Angry Birds CEO Explains How The Company Embraces Piracy
from the not-so-bad-for-the-business dept
I was in the audience to see Eliot van Buskirk interview Rovio’s CEO, Mikael Hed, on Monday morning at Midem, but with so much going on at the conference (and then traveling), I’m finally getting a chance to write it up. Hed made a point of telling music industry execs that not only was the music industry’s approach to piracy entirely wrong, he believed Rovio’s approach was much smarter: embracing the piracy. I’d heard that Hed made it a special point to make sure that the interview included a discussion on piracy — and brought it up two separate times during the interview — saying that the company was basically doing exactly the opposite of the music industry:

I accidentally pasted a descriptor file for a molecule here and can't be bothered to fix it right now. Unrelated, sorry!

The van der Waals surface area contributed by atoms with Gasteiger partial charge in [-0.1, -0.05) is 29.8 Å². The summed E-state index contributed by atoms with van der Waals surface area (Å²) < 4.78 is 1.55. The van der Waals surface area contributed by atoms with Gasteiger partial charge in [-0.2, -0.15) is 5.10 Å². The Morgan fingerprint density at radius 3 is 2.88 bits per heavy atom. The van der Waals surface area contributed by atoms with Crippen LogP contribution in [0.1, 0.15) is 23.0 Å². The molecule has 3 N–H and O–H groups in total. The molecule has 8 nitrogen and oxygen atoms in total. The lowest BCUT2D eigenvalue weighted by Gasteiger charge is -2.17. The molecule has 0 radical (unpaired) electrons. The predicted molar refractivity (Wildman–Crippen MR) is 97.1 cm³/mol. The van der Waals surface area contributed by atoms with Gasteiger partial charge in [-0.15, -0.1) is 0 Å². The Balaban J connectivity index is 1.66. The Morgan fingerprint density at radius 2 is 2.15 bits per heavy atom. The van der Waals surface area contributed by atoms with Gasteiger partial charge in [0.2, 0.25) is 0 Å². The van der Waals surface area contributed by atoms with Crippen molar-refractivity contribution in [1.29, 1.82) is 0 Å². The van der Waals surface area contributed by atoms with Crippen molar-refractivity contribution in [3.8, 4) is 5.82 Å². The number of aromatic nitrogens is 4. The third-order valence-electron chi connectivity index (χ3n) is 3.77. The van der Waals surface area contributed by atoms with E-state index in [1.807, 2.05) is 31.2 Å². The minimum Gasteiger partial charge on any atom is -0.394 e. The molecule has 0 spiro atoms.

“We could learn a lot from the music industry, and the rather terrible ways the music industry has tried to combat piracy.”
He explained how the important thing for the future of Angry Birds was to keep building “fans” and that piracy can actually help with that. He noted that they were “embracing” pirates where they could, recognizing that it could help the company get more fans. Later, he noted that if there’s too much piracy, it’s the company’s own fault for not providing access to the game in a convenient enough manner. His comments went even further than the comments from his colleague Peter Vesterbacka a few months ago about how the company used counterfeiting as market research to figure out where to invest.
Either way, it seems clear that Rovio has taken to heart many of the points that we’ve discussed here about proactive ways to deal with piracy: by recognizing that it’s an opportunity, not a threat.